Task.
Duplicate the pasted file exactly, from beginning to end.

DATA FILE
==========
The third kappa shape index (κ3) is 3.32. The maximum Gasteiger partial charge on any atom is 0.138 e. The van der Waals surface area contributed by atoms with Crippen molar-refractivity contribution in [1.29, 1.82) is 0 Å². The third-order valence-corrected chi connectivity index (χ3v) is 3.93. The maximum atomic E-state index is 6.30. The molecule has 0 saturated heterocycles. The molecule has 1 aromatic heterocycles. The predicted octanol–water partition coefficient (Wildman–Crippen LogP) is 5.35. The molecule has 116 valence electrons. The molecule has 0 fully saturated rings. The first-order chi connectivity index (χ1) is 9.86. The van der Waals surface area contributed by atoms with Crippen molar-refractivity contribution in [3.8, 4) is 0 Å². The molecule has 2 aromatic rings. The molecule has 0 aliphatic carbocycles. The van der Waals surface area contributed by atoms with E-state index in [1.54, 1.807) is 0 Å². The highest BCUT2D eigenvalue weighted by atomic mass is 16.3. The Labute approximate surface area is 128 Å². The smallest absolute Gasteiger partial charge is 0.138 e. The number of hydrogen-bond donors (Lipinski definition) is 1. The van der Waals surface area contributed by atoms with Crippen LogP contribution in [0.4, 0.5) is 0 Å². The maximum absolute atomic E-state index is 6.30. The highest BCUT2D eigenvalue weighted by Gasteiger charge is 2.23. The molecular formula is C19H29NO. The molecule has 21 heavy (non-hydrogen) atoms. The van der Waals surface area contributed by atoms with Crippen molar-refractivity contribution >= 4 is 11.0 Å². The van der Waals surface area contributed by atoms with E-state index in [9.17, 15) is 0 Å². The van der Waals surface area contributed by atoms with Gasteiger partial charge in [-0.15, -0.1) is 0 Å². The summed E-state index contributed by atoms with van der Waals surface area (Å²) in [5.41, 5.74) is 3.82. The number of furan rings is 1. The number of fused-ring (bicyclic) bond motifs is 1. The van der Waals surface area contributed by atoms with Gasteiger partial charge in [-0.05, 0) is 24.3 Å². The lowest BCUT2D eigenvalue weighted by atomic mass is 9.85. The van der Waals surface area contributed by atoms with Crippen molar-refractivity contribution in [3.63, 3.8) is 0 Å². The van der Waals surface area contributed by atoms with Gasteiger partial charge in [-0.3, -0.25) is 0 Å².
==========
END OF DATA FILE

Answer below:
The third kappa shape index (κ3) is 3.32. The maximum Gasteiger partial charge on any atom is 0.138 e. The van der Waals surface area contributed by atoms with Crippen molar-refractivity contribution in [1.29, 1.82) is 0 Å². The third-order valence-corrected chi connectivity index (χ3v) is 3.93. The maximum atomic E-state index is 6.30. The molecule has 0 saturated heterocycles. The molecule has 1 aromatic heterocycles. The predicted octanol–water partition coefficient (Wildman–Crippen LogP) is 5.35. The molecule has 116 valence electrons. The molecule has 0 fully saturated rings. The first-order chi connectivity index (χ1) is 9.86. The van der Waals surface area contributed by atoms with Crippen molar-refractivity contribution in [3.8, 4) is 0 Å². The molecule has 2 aromatic rings. The molecule has 0 aliphatic carbocycles. The van der Waals surface area contributed by atoms with E-state index in [1.54, 1.807) is 0 Å². The highest BCUT2D eigenvalue weighted by atomic mass is 16.3. The Labute approximate surface area is 128 Å². The smallest absolute Gasteiger partial charge is 0.138 e. The number of hydrogen-bond donors (Lipinski definition) is 1. The van der Waals surface area contributed by atoms with Crippen LogP contribution in [0.4, 0.5) is 0 Å². The maximum absolute atomic E-state index is 6.30. The highest BCUT2D eigenvalue weighted by Gasteiger charge is 2.23. The molecular formula is C19H29NO. The molecule has 21 heavy (non-hydrogen) atoms. The van der Waals surface area contributed by atoms with Crippen molar-refractivity contribution >= 4 is 11.0 Å². The van der Waals surface area contributed by atoms with E-state index in [9.17, 15) is 0 Å². The van der Waals surface area contributed by atoms with Gasteiger partial charge in [-0.15, -0.1) is 0 Å². The summed E-state index contributed by atoms with van der Waals surface area (Å²) in [5.41, 5.74) is 3.82. The number of furan rings is 1. The number of fused-ring (bicyclic) bond motifs is 1. The van der Waals surface area contributed by atoms with Gasteiger partial charge in [-0.05, 0) is 24.3 Å². The lowest BCUT2D eigenvalue weighted by atomic mass is 9.85. The van der Waals surface area contributed by atoms with Crippen molar-refractivity contribution in [3.63, 3.8) is 0 Å². The van der Waals surface area contributed by atoms with Gasteiger partial charge in [-0.3, -0.25) is 0 Å².